Staunton, January 17 – Despite promises that the Russian government will give priority to vaccinating Russians, Moscow has in fact continued to send large amounts of its vaccine abroad for profit. In fact, as of now, it has sent more vaccine to just one country – Argentina – than to all of Russia outside of Moscow (zona.media/article/2021/01/17/rossiabezsputnika).
Also today, a study appeared showing that the willingness of Russians to get the vaccine when they can depends on how much they trust the authorities. Those that do will; those that don’t say they won’t (themoscowtimes.com/2021/01/15/russians-see-sputnik-v-vaccine-as-kremlin-prestige-project-a72626).
As the pandemic continues to ebb and flow across Russia, Moscow officials announced that they have registered 23,586 new cases of infection and 481 new coronavirus deaths over the past 24 hours (https://t.me/COVID2019_official/2362 and regnum.ru/news/society/3160299.html).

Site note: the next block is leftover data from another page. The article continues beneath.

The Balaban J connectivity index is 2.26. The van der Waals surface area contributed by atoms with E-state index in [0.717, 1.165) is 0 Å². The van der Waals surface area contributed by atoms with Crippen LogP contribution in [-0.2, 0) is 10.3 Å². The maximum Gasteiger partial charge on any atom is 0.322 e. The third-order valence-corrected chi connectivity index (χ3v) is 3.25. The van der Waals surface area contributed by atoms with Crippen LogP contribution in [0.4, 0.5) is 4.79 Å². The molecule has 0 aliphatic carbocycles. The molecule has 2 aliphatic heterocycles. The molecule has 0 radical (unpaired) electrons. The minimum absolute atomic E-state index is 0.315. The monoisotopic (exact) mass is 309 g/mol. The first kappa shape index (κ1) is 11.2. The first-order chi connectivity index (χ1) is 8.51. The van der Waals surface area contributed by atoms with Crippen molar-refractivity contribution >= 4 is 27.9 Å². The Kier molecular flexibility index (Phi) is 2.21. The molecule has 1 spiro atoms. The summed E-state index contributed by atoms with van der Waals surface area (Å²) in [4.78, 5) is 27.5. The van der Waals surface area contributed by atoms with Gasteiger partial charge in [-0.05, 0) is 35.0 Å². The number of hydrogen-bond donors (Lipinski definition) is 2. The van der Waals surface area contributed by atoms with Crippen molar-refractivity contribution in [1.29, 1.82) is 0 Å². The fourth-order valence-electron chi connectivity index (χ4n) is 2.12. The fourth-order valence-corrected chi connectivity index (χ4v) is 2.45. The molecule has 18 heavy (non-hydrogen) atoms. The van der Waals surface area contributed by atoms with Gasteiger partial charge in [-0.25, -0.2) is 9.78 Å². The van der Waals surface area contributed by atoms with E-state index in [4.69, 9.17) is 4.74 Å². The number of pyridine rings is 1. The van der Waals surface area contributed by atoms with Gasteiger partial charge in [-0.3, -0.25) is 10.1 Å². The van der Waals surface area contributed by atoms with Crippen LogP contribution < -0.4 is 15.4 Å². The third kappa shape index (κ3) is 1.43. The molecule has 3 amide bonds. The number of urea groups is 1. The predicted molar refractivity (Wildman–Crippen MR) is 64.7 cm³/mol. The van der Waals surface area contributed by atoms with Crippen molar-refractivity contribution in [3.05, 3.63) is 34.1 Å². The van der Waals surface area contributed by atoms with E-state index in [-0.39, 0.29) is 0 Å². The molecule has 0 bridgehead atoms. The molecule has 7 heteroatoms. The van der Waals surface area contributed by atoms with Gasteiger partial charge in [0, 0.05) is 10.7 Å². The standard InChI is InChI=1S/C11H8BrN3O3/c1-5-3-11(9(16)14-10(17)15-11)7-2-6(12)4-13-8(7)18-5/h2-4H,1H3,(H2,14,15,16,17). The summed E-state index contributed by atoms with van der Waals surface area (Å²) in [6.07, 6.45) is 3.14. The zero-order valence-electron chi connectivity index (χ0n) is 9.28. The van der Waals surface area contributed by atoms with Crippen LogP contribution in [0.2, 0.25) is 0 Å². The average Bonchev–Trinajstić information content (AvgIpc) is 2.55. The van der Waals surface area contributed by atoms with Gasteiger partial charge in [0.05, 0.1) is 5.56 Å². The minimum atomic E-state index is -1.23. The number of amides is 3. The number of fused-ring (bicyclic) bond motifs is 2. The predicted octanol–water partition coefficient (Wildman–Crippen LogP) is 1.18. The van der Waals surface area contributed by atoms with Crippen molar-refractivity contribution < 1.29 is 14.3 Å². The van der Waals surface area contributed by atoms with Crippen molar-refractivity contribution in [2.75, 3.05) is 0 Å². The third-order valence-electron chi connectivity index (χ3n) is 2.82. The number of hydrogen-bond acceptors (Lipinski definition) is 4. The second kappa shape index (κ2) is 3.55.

Meanwhile, and despite promises to the contrary, some in Moscow are pressing for the government to make getting the vaccine mandatory for all Russians (ura.news/news/1052467360) or, at the very least, requiring that members of at-risk groups be compelled to do so (regnum.ru/news/3165088.html).
A major reason for this apparent shift is that Russian experts say that the WHO prediction that the next year of the pandemic will be even harder than the one just passed and that without massive vaccinations the consequences will be deadly both for the population and the economy (capost.media/views/vtoroy-god-pandemii-koronavirusa-budet-tyazhelee-pervogo/).
On the economic front, the news was equally dire. Standard&Poors said it was reviewing with an eye to lowering Russia’s sovereign debt rating because Moscow will likely run serious budget deficits for the next three years, face tougher American sanctions, and will recover far more slowly than Western countries (krizis-kopilka.ru/archives/83102).
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